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Activists say the Biden administration's latest landmine restrictions aren't enough

AILSA CHANG, HOST:

The Biden administration plans to restrict the use of anti-personnel land mines by the U.S. military. These are mines specifically designed to hurt or kill enemy troops, and the policy is a change from the Trump administration's more permissive approach. NPR's Michele Kelemen reports.

MICHELE KELEMEN, BYLINE: In conflict zones around the world, land mines kill and injure thousands of people a year, most of them civilians. And though the U.S. is not a part of an international treaty banning land mines, it is taking a step in that direction. Under Secretary of State Bonnie Jenkins announced a new policy today.

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BONNIE JENKINS: The United States' new policy on anti-personnel land mines is centered on people, the communities and the individuals around the world who seek peace and security.

KELEMEN: The U.S. is restricting land mine use everywhere but on the Korean Peninsula. Another top State Department official, Stanley Brown, says the U.S. needs to defend South Korea from a potential invasion from the North.

STANLEY BROWN: Basically, we are not going to develop or produce or acquire anti-personnel land mines. We're not going to export or transfer anti-personnel land mines. We're not going to use them outside the Korean Peninsula. Part of the policy is also to undertake to destroy all anti-personnel stockpiles not required for the defense of the Republic of Korea.

KELEMEN: He says the U.S. policy is back to where it was during the Obama administration. Anti-land mine activists call this a step in the right direction.

JEFF MEER: It is not sufficient. It does not finish the job. It does not get us over the finish line.

KELEMEN: Jeff Meer runs an aid group called Humanity & Inclusion, which is a founding member of the International Campaign to Ban Landmines.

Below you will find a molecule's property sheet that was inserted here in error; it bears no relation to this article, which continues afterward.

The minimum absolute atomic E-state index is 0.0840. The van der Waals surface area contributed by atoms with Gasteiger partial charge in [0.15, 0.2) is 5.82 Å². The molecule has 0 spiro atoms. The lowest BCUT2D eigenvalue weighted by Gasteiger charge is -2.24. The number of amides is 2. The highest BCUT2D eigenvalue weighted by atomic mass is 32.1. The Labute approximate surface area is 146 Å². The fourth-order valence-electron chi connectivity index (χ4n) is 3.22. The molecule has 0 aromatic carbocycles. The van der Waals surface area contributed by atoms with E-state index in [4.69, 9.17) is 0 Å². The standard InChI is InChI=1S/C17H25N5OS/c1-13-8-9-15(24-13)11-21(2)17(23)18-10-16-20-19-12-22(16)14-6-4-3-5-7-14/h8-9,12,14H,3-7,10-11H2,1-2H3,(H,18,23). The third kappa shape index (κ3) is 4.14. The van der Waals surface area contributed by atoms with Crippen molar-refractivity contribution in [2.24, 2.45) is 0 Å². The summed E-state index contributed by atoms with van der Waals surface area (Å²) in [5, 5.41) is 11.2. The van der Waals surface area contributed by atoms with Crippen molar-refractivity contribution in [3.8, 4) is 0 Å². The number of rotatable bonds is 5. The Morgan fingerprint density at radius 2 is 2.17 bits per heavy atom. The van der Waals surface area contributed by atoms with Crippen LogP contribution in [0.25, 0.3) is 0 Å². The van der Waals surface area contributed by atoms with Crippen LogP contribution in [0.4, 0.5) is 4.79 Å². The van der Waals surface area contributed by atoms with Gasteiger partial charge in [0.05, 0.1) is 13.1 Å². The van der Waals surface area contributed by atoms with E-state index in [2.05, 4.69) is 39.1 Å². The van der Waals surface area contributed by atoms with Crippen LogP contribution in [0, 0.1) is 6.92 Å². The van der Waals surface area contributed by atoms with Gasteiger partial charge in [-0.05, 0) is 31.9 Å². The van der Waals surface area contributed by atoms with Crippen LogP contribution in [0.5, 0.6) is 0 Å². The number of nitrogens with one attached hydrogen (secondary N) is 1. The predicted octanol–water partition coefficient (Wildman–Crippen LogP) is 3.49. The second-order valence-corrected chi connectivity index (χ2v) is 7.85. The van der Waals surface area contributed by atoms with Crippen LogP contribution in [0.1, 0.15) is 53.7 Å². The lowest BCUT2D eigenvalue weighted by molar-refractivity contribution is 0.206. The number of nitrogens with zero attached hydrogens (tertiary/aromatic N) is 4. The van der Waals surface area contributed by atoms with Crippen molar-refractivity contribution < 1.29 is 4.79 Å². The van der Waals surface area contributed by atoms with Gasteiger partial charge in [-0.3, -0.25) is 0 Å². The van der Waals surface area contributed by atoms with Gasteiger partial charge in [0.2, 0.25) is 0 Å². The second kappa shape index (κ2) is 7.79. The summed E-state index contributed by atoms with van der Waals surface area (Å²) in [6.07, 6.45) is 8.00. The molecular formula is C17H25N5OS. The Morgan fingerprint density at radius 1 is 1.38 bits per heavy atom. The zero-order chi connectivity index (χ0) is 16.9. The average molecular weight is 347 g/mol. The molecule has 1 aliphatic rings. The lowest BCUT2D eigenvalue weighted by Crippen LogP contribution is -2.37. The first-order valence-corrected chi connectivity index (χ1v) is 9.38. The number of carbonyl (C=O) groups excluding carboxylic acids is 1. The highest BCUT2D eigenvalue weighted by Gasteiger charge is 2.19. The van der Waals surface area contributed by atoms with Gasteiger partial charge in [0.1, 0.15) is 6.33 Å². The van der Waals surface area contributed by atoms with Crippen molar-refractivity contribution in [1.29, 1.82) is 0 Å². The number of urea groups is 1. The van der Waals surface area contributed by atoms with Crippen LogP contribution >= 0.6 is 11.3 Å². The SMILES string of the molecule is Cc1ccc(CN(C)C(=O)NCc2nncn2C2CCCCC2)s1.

MEER: Humanity & Inclusion believes firmly that there is no place in today's modern world for land mines - anti-personnel land mines, in particular. And we believe that the United States should now and forever forswear the use of anti-personnel land mines and should accede to the Mine Ban Treaty that 164 other nations have already agreed to.

KELEMEN: Most U.S. allies are part of the 1997 treaty. China, Russia, India, Syria and Iran are among those who haven't signed. The State Department's Stanley Brown says the new U.S. policy is in sharp contrast to what Russia is doing in Ukraine.

BROWN: Where there's compelling evidence that Russian forces are using explosive munitions, including land mines, which is causing extensive harm to civilians and damage to vital civilian infrastructure there.

KELEMEN: Clean-up is costly and dangerous. And land mines pose a long-lasting threat, as Annie Shiel points out. She's with the Center for Civilians in Conflict.

ANNIE SHIEL: Land mines are indiscriminate weapons that cause devastating harm to civilians for decades after they are used. So this new policy is a really welcome and critical step towards bringing the United States in line with the global consensus against land mines.

KELEMEN: She'll be pushing the Biden administration to move quickly to destroy stockpiles of land mines and to continue to fund demining programs around the world.

Michele Kelemen, NPR News, the State Department.

(SOUNDBITE OF ED SHEERAN SONG, "THE JOKER AND THE QUEEN") Transcript provided by NPR, Copyright NPR.

Michele Kelemen has been with NPR for two decades, starting as NPR's Moscow bureau chief and now covering the State Department and Washington's diplomatic corps. Her reports can be heard on all NPR News programs, including Morning Edition and All Things Considered.